It wasn't until I was old enough to afford living in New York City that I had enough of staving it off. I signed up for a 5k, one of those theme ones, where you can easily forget you're torturing yourself. It was the Epic Fail Challenge. And after getting into the swing of training, and realizing, “hey, I'm not so bad at this running thing” - they didn't even time it. But I did finish.
I dropped the chase again until years later when my best friend and I were living together in California, and he was running enough to make me want to join. It all culminated in the REI Bay Area Trail 10K after weeks of miles, sprints, and loops around the local high school track. Full circle.
Now, I find myself back on the East Coast wondering if I want to be the casual American jogger. But the more I run, the more I learn, and what I'm starting to notice is we weren't meant to do this. Or at least not like this.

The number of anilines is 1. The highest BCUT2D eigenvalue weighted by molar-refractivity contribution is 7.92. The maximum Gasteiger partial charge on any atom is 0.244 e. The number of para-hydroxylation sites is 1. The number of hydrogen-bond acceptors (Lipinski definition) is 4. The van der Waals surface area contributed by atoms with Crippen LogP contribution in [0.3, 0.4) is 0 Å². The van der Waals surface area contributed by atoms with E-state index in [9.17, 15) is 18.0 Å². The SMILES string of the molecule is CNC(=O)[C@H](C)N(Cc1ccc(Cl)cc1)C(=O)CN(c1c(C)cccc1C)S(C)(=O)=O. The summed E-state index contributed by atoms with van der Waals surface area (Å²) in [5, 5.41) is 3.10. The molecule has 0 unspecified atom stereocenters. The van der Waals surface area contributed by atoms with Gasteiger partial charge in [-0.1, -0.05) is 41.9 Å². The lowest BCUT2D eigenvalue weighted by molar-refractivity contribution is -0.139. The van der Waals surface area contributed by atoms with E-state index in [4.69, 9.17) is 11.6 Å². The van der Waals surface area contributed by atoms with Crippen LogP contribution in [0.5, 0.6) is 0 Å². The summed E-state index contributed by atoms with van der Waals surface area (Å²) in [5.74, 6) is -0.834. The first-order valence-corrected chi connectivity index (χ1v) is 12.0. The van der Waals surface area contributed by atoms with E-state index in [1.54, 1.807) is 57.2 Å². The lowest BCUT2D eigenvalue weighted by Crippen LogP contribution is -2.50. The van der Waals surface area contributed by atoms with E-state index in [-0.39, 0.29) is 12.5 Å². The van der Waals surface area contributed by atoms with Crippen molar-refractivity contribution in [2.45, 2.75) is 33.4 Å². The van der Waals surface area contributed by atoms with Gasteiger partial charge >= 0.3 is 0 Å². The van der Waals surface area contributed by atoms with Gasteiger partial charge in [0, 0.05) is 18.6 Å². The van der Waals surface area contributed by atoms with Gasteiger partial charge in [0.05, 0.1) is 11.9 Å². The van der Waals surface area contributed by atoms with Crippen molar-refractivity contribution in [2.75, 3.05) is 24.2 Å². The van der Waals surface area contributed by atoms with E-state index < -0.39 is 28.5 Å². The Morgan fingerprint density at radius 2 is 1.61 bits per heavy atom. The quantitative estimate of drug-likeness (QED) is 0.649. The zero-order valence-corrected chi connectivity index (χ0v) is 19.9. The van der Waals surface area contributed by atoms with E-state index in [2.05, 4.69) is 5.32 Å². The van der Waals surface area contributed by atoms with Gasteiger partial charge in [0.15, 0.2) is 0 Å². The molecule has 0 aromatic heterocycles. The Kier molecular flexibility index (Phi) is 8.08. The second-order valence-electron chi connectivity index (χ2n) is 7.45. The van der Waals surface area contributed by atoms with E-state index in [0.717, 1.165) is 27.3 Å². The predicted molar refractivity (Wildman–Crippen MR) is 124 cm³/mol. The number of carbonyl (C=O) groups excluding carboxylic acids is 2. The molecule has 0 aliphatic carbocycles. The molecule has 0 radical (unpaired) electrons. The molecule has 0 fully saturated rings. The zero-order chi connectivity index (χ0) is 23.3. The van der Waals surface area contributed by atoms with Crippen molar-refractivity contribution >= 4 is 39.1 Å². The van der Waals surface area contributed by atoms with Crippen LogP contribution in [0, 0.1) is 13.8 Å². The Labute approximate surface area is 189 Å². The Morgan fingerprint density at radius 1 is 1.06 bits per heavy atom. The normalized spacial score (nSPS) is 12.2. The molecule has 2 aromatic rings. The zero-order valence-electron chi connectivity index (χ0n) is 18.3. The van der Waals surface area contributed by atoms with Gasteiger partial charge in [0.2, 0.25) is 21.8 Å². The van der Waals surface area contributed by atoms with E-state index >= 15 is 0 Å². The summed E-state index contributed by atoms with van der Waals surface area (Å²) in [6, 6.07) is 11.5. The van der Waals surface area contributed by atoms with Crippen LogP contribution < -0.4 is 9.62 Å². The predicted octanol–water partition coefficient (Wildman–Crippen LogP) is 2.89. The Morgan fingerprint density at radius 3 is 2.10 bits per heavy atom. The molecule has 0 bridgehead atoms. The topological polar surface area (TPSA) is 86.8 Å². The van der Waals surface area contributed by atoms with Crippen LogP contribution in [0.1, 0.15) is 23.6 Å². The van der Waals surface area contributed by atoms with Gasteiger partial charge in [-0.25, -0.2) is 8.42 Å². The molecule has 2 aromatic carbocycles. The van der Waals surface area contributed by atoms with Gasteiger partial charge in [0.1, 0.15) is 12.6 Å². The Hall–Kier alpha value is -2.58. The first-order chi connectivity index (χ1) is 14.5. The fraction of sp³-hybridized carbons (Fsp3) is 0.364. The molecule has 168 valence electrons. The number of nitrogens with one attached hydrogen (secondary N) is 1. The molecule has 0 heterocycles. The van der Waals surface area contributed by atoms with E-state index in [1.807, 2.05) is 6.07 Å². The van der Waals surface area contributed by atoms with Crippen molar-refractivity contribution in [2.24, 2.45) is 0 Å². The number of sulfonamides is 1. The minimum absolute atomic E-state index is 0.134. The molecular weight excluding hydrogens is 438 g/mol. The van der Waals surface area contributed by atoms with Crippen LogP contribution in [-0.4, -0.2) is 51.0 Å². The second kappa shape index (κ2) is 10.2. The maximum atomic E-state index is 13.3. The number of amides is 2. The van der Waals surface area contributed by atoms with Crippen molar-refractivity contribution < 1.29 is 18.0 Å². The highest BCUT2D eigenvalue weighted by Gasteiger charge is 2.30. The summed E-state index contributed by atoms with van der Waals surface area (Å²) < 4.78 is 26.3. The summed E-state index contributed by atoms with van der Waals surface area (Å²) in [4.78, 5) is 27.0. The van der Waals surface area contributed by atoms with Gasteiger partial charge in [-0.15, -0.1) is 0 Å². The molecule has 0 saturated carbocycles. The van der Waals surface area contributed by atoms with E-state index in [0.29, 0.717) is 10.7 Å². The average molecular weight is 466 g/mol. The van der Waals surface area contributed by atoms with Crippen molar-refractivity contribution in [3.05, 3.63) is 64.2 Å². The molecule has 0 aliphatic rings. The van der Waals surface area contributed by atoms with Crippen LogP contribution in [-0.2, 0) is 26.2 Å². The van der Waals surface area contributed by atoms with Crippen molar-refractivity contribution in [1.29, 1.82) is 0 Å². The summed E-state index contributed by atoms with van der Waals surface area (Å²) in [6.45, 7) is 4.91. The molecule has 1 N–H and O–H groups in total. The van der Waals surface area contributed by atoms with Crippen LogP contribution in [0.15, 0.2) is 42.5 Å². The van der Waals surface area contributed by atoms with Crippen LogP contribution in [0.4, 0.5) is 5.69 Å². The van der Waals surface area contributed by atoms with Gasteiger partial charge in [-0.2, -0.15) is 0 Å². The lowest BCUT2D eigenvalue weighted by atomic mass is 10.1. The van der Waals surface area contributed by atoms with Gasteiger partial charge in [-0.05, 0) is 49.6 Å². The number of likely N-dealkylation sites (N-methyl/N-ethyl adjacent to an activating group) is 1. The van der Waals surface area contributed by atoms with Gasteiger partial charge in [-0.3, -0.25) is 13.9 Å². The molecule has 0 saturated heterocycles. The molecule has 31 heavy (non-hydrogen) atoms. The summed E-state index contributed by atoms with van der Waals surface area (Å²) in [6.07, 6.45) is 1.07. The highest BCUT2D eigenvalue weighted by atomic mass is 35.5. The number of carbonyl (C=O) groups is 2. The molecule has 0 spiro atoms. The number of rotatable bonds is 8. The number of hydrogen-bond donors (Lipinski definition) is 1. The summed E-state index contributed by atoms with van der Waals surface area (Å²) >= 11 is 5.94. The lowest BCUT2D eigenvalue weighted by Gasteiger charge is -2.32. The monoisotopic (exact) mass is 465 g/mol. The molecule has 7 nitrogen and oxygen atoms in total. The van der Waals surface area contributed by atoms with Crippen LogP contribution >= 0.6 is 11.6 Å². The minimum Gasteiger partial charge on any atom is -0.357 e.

"In Born to Run, his 2010 bestseller, Christopher McDougall pulls no punches in telling the story of how Nike essentially convinced a generation of joggers to ignore the evolved bio-mechanics of the human body and run in an unnatural, debilitating way that required the purchase of their overpriced, utterly unnecessary products," author Chris Ryan Ph. D. explained in his Psychology Today column, Civilized to Death.
Could be my body was trying to say something with those shin splints all those years ago.
And what if what we can call progress is really just running the opposite direction from what's helped us evolve after all these years too?
Janine Benyus would agree. Benyus is a biologist and a writer, and she coined the term biomimicry - the concept of design based on the functions of the biological world. In a Vox segment entitled The world is poorly designed. But copying nature helps, Benyus drops this sick burn, "the people who design our world usually never take a biology class, believe it or not, so they're novices in how the world works."